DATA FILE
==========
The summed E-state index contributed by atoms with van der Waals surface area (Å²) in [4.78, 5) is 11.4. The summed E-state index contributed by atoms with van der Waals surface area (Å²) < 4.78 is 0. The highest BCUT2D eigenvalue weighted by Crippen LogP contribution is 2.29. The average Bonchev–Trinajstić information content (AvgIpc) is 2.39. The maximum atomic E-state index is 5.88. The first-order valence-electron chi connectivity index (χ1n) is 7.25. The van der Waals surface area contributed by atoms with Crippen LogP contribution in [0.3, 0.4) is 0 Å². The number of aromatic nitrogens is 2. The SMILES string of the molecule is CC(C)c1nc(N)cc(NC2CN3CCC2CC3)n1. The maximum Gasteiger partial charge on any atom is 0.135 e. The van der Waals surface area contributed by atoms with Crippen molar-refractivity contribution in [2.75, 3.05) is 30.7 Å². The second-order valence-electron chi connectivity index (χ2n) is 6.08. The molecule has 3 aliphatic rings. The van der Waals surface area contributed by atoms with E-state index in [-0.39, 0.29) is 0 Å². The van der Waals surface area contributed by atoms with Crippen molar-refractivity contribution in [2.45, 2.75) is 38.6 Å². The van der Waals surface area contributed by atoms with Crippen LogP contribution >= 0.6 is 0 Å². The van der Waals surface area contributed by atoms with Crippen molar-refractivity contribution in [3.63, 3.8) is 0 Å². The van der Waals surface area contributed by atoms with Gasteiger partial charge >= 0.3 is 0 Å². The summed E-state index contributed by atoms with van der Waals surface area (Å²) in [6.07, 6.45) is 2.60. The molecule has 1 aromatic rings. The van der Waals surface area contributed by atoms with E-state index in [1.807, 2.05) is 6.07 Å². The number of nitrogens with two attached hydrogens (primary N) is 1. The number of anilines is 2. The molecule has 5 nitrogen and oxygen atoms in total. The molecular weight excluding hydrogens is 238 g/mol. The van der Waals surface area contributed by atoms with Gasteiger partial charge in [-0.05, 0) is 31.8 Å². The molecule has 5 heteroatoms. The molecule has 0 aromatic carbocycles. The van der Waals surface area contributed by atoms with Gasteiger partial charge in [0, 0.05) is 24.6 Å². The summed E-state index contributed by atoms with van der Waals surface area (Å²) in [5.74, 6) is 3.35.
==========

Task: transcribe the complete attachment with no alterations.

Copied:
The summed E-state index contributed by atoms with van der Waals surface area (Å²) in [4.78, 5) is 11.4. The summed E-state index contributed by atoms with van der Waals surface area (Å²) < 4.78 is 0. The highest BCUT2D eigenvalue weighted by Crippen LogP contribution is 2.29. The average Bonchev–Trinajstić information content (AvgIpc) is 2.39. The maximum atomic E-state index is 5.88. The first-order valence-electron chi connectivity index (χ1n) is 7.25. The van der Waals surface area contributed by atoms with Crippen LogP contribution in [0.3, 0.4) is 0 Å². The number of aromatic nitrogens is 2. The SMILES string of the molecule is CC(C)c1nc(N)cc(NC2CN3CCC2CC3)n1. The maximum Gasteiger partial charge on any atom is 0.135 e. The van der Waals surface area contributed by atoms with Crippen molar-refractivity contribution in [2.75, 3.05) is 30.7 Å². The second-order valence-electron chi connectivity index (χ2n) is 6.08. The molecule has 3 aliphatic rings. The van der Waals surface area contributed by atoms with E-state index in [-0.39, 0.29) is 0 Å². The van der Waals surface area contributed by atoms with Crippen molar-refractivity contribution in [2.45, 2.75) is 38.6 Å². The van der Waals surface area contributed by atoms with Crippen LogP contribution >= 0.6 is 0 Å². The van der Waals surface area contributed by atoms with Crippen molar-refractivity contribution in [3.63, 3.8) is 0 Å². The van der Waals surface area contributed by atoms with Gasteiger partial charge >= 0.3 is 0 Å². The summed E-state index contributed by atoms with van der Waals surface area (Å²) in [6.07, 6.45) is 2.60. The molecule has 1 aromatic rings. The van der Waals surface area contributed by atoms with E-state index in [1.807, 2.05) is 6.07 Å². The number of nitrogens with two attached hydrogens (primary N) is 1. The number of anilines is 2. The molecule has 5 nitrogen and oxygen atoms in total. The molecular weight excluding hydrogens is 238 g/mol. The van der Waals surface area contributed by atoms with Gasteiger partial charge in [-0.05, 0) is 31.8 Å². The molecule has 5 heteroatoms. The molecule has 0 aromatic carbocycles. The van der Waals surface area contributed by atoms with Gasteiger partial charge in [0, 0.05) is 24.6 Å². The summed E-state index contributed by atoms with van der Waals surface area (Å²) in [5.74, 6) is 3.35.